Supreme Court nominee Sonia Sotomayor today begins the time-honored practice of visiting with each Senator prior to the start of confirmation hearings, with Majority Leader Harry Reid (D-Nev.), Minority Leader Mitch McConnell (R-Ky.), Judiciary Chairman Patrick Leahy (D-Vt.) and ranking member Jeff Sessions (R-Ala.) first in line.
[IMGCAP(1)]But while these visits may seem like little more than courtesy calls, they will in fact play a central role in the fate of Sotomayor’s nomination, if history is any guide.
Take the case of Harriet Miers, the much-maligned friend of President George W. Bush who saw her nomination to the Supreme Court yanked before her hearings could even get started in 2005.
Republicans and Democrats alike credited her collapse to a poor performance in her meetings with Senators — the lawmakers didn’t feel she had the intellectual weight or experience to merit a lifetime appointment to the high court. That, coupled with an aggressive Internet campaign by liberal and conservative opponents, quickly brought the nomination down.
Conversely, Chief Justice John Roberts was a hit with lawmakers when he made the rounds in 2005 — particularly with Leahy, who was then the ranking member on the Judiciary Committee.
Despite his staunchly conservative views, Democrats largely saw Roberts as a highly qualified jurist, and when Leahy ultimately threw his weight behind the nomination, Roberts won confirmation by a wide, bipartisan margin.
Opponents also spent the weeks prior to the Roberts confirmation hearings fruitlessly digging for a smoking gun.
Republicans head into the next few weeks facing similar pressure. According to GOP aides, Republican staff on the Judiciary Committee will use the next several weeks to continue poring through the thousands of cases that Sotomayor has been involved in over the years, her law review articles and her public statements.
Republicans hope to use “a case-by-case, opinion-by-opinion review to come up with a thoughtful critique of this woman’s career,— a senior GOP aide said. And while Republicans harbor no illusions that they can block the nomination short of a major scandal, they do view the process as a “teachable moment— to lay out their differences with Democrats over the judiciary, the aide said.
As part of that, Republicans this week will kick off their messaging efforts on the confirmation process in earnest, with an emphasis on the need for a long, exhaustive review of her record while building on their concerns that she will not be a “strict constructionist— while on the court.
In a Senate floor speech Monday, McConnell unveiled Republicans’ arguments, saying that while the GOP will treat Sotomayor fairly, “respectful doesn’t mean rushed. Judge Sotomayor has a long record, and it will take a long time to get through it. She’s served 17 years on both the trial and the appellate court. She’s been involved in more than 3,600 cases since becoming a judge. In order to conduct a thorough examination of all these cases, it’s vital that the Senate have sufficient time to do so.—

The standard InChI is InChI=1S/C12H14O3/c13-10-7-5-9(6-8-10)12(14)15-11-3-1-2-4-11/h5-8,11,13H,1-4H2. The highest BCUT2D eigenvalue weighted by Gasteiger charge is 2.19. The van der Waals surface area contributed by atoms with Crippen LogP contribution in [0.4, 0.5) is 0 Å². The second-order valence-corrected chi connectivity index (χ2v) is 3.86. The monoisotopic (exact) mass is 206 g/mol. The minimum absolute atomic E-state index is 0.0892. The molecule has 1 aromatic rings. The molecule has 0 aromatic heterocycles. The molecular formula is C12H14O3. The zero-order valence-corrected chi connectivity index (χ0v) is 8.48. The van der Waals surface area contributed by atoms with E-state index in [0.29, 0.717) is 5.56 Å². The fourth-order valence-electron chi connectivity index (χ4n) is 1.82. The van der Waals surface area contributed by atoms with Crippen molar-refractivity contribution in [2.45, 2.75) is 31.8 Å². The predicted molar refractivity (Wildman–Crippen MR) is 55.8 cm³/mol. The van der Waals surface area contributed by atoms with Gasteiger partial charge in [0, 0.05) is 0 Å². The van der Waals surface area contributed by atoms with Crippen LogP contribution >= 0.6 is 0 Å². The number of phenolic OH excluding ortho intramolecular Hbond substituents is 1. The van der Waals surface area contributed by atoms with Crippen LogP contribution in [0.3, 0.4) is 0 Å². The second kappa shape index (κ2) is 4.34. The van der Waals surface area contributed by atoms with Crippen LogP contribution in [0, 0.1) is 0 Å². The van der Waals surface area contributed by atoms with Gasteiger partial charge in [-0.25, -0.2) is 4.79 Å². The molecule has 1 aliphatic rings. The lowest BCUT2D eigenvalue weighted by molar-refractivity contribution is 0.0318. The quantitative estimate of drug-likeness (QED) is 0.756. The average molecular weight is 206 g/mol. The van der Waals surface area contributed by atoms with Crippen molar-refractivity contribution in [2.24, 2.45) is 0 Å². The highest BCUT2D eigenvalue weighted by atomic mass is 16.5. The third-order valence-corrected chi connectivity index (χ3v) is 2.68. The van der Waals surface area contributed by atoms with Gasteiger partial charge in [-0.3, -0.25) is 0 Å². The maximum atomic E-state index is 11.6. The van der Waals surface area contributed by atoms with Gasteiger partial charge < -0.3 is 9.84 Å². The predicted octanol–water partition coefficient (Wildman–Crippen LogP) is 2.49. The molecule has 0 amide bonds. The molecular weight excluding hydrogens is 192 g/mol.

He also criticized statements that she has made that Republicans believe point to a tendency to try to use the judicial system to forward her own personal political beliefs.
“One of these is a statement she made a few years back that the court of appeals is, Where policy is made.’ I think that’s a tough statement to square with Article III of the U.S. Constitution, which clearly contemplates a far more limited role for federal judges, and I suspect that a number of us over here in the legislative branch will want to ask Judge Sotomayor questions about that statement,— McConnell said.
McConnell is expected to use the Senate floor as a vehicle to build the party’s case against Sotomayor, and Republicans speaking about the nomination will likely become a familiar sight for C-SPAN viewers.
McConnell and Sessions had hoped to use Sunday’s talk-show circuit to establish the GOP critique of Sotomayor. But those plans were set back thanks to conservatives like Rush Limbaugh, former Rep. Tom Tancredo (Colo.) and ex-Speaker Newt Gingrich (Ga.), who last week trumped the GOP message when they accused Sotomayor of being a racist.
Republicans said they hope they have put the controversy behind them. One leadership aide noted that Senate Republicans have held a number of conversations with the leaders of conservative organizations like the Federalist Society. During those meetings, Republicans have privately pressed them on the need to avoid incendiary comments and McConnell’s desire to maintain at least the air of impartiality, and most conservative leaders have agreed.
“They’re on the same page now,— the GOP leadership aide said.
As for Democrats, at this point they have a far easier hand to play — the effort by conservative activists to brand Sotomayor as a racist didn’t gain any traction and was an unwelcome distraction for Senate Republicans trying to take a more serious approach to the process.
And in the absence of any bombshells, Sotomayor’s Democratic defenders can be expected to stick to the White House script — she is a “tough but fair and thoughtful jurist who embodies the American dream,— one senior Democratic aide said.
Talking points distributed by Reid’s office on the nomination stress this notion, highlighting her personal background, her experience at all levels of the judicial system and her record on the court.
But one thing that Democrats are unlikely to do is engage in a tit-for-tat battle with Limbaugh, Gingrich and other conservative activists.
One Democrat explained that they don’t see a running battle with those elements of the GOP as a particularly helpful exercise for Democrats. And while they may take great pleasure in watching McConnell and his brethren struggle with elements of their base, Democrats will steer clear of inserting themselves into that fight.